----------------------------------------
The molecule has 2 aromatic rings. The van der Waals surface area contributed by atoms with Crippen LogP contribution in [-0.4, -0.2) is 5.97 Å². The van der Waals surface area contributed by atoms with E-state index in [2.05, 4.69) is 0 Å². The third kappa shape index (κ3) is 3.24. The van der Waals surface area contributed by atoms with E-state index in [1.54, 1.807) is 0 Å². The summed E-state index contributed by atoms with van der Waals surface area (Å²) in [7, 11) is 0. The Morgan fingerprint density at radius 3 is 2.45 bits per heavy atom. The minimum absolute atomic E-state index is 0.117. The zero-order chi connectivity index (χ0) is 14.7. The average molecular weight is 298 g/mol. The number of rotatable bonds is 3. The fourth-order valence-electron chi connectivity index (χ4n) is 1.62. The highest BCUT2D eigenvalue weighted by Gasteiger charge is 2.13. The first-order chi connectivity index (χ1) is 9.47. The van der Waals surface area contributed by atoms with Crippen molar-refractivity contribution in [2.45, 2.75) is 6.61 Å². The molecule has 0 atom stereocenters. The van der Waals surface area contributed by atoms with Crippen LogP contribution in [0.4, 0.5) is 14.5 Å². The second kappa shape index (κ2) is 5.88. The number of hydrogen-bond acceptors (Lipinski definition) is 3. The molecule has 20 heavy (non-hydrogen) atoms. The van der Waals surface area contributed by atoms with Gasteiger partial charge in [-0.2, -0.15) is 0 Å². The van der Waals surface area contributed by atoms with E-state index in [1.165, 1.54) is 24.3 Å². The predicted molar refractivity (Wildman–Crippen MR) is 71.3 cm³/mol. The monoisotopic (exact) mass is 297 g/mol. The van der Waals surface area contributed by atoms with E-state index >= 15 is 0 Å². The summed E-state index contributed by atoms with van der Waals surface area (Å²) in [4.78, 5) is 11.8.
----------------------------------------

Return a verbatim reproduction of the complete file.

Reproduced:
The molecule has 2 aromatic rings. The van der Waals surface area contributed by atoms with Crippen LogP contribution in [-0.4, -0.2) is 5.97 Å². The van der Waals surface area contributed by atoms with E-state index in [2.05, 4.69) is 0 Å². The third kappa shape index (κ3) is 3.24. The van der Waals surface area contributed by atoms with E-state index in [1.54, 1.807) is 0 Å². The summed E-state index contributed by atoms with van der Waals surface area (Å²) in [7, 11) is 0. The Morgan fingerprint density at radius 3 is 2.45 bits per heavy atom. The minimum absolute atomic E-state index is 0.117. The zero-order chi connectivity index (χ0) is 14.7. The average molecular weight is 298 g/mol. The number of rotatable bonds is 3. The fourth-order valence-electron chi connectivity index (χ4n) is 1.62. The highest BCUT2D eigenvalue weighted by Gasteiger charge is 2.13. The first-order chi connectivity index (χ1) is 9.47. The van der Waals surface area contributed by atoms with Crippen molar-refractivity contribution in [2.45, 2.75) is 6.61 Å². The molecule has 0 atom stereocenters. The van der Waals surface area contributed by atoms with Crippen LogP contribution in [0.4, 0.5) is 14.5 Å². The second kappa shape index (κ2) is 5.88. The number of hydrogen-bond acceptors (Lipinski definition) is 3. The molecule has 20 heavy (non-hydrogen) atoms. The van der Waals surface area contributed by atoms with Gasteiger partial charge in [-0.2, -0.15) is 0 Å². The van der Waals surface area contributed by atoms with E-state index in [1.165, 1.54) is 24.3 Å². The predicted molar refractivity (Wildman–Crippen MR) is 71.3 cm³/mol. The monoisotopic (exact) mass is 297 g/mol. The van der Waals surface area contributed by atoms with E-state index >= 15 is 0 Å². The summed E-state index contributed by atoms with van der Waals surface area (Å²) in [4.78, 5) is 11.8.